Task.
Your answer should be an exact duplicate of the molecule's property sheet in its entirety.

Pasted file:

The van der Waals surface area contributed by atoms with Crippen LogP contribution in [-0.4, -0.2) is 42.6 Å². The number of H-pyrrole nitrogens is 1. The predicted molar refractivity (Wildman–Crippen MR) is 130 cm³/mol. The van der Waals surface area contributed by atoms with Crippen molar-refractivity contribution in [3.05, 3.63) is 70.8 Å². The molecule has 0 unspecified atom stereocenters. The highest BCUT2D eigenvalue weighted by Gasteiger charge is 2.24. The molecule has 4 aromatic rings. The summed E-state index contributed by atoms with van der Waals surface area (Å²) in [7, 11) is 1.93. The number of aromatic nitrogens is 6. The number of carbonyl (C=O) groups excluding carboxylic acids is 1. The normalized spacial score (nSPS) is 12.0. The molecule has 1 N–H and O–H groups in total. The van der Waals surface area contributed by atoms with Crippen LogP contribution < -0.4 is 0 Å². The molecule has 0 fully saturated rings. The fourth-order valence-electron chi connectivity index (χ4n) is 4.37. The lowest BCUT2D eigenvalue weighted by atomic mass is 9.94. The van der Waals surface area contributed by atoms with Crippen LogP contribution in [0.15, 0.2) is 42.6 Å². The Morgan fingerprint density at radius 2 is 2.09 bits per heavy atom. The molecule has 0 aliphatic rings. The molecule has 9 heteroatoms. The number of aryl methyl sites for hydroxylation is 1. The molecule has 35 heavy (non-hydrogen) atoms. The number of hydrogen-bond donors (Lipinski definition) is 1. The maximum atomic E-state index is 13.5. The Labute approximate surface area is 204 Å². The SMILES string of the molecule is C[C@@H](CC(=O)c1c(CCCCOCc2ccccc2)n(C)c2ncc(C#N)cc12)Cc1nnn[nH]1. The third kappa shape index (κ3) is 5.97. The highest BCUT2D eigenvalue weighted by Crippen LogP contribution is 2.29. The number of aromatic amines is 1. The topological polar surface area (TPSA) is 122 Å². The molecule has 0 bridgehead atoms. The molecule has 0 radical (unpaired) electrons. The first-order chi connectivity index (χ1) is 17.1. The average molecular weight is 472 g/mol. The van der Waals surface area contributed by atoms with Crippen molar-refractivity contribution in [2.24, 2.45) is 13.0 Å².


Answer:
The van der Waals surface area contributed by atoms with Crippen LogP contribution in [-0.4, -0.2) is 42.6 Å². The number of H-pyrrole nitrogens is 1. The predicted molar refractivity (Wildman–Crippen MR) is 130 cm³/mol. The van der Waals surface area contributed by atoms with Crippen molar-refractivity contribution in [3.05, 3.63) is 70.8 Å². The molecule has 0 unspecified atom stereocenters. The highest BCUT2D eigenvalue weighted by Gasteiger charge is 2.24. The molecule has 4 aromatic rings. The summed E-state index contributed by atoms with van der Waals surface area (Å²) in [7, 11) is 1.93. The number of aromatic nitrogens is 6. The number of carbonyl (C=O) groups excluding carboxylic acids is 1. The normalized spacial score (nSPS) is 12.0. The molecule has 1 N–H and O–H groups in total. The van der Waals surface area contributed by atoms with Crippen LogP contribution < -0.4 is 0 Å². The molecule has 0 fully saturated rings. The fourth-order valence-electron chi connectivity index (χ4n) is 4.37. The lowest BCUT2D eigenvalue weighted by atomic mass is 9.94. The van der Waals surface area contributed by atoms with Crippen LogP contribution in [0.15, 0.2) is 42.6 Å². The Morgan fingerprint density at radius 2 is 2.09 bits per heavy atom. The molecule has 0 aliphatic rings. The molecule has 9 heteroatoms. The number of aryl methyl sites for hydroxylation is 1. The molecule has 35 heavy (non-hydrogen) atoms. The number of hydrogen-bond donors (Lipinski definition) is 1. The maximum atomic E-state index is 13.5. The Labute approximate surface area is 204 Å². The SMILES string of the molecule is C[C@@H](CC(=O)c1c(CCCCOCc2ccccc2)n(C)c2ncc(C#N)cc12)Cc1nnn[nH]1. The third kappa shape index (κ3) is 5.97. The highest BCUT2D eigenvalue weighted by Crippen LogP contribution is 2.29. The number of aromatic amines is 1. The topological polar surface area (TPSA) is 122 Å². The molecule has 0 bridgehead atoms. The molecule has 0 radical (unpaired) electrons. The first-order chi connectivity index (χ1) is 17.1. The average molecular weight is 472 g/mol. The van der Waals surface area contributed by atoms with Crippen molar-refractivity contribution in [2.24, 2.45) is 13.0 Å².